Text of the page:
Autogenerate functions (array of lambdas)
dstanek at dstanek.com
Thu Sep 6 11:00:12 CEST 2007
On 9/6/07, Chris Johnson <effigies at gmail.com> wrote:
> What I want to do is build an array of lambda functions, like so:
> a = [lambda: i for i in range(10)]
> (This is just a demonstrative dummy array. I don't need better ways to
> achieve the above functionality.)
> print [f() for f in a]
> results in: [9, 9, 9, 9, 9, 9, 9, 9, 9, 9]
> rather than the hoped for: [0, 1, 2, 3, 4, 5, 6, 7, 8, 9]
> Clearly, lambda is returning the object i, which is left at the last
> value of range(10). The following is my solution.
> t = lambda i: lambda: i
> a = [t(i) for i in range(10)]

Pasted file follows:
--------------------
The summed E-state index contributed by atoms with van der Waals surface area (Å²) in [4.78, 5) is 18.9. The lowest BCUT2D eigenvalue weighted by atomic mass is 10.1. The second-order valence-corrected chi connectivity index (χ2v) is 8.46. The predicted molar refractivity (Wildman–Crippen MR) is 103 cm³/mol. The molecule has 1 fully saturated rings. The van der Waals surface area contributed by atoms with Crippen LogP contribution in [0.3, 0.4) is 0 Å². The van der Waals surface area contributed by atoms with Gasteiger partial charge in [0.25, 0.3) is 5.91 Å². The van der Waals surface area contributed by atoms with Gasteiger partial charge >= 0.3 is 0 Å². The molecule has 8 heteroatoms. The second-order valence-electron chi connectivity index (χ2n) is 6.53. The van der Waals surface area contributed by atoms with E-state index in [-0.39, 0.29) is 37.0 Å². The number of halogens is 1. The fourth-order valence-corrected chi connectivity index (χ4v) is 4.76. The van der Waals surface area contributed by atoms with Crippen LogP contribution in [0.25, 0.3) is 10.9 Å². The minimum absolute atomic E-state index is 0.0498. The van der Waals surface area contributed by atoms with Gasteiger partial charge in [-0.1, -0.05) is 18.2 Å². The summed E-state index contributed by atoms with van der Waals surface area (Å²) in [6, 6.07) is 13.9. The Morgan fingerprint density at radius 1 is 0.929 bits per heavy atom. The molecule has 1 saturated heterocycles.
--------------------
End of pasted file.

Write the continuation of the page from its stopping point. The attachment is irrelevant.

> or the somewhat more terse:
> a = [(lambda i: lambda: i)(i) for i in range(10)]
> This gives the behavior which, intuitively, I expected from the
> original syntax. So my questions are:
> 1) Does this make sense as what should be done here? That is, would
> this be the behavior you'd want more often than not? As I said,
> intuitively, I would think the lambda would treat the iterator
> variable as a constant in this context.
> 2) Is there a better or preferred method than the one I've found?
A more explicit example of your solution would be:
>>> def gen(i):
... return lambda: i # bind to the i passed in
>>> l = [gen(i) for i in range(10)]
>>> [f() for f in l]
[0, 1, 2, 3, 4, 5, 6, 7, 8, 9]
Your initial lambda: i creates a function that binds to i in the current
scope. When you wrapped that in another lambda you were creating a new scope
with a new value of i and returning a function bound to that value for i.
Take a look at closures:
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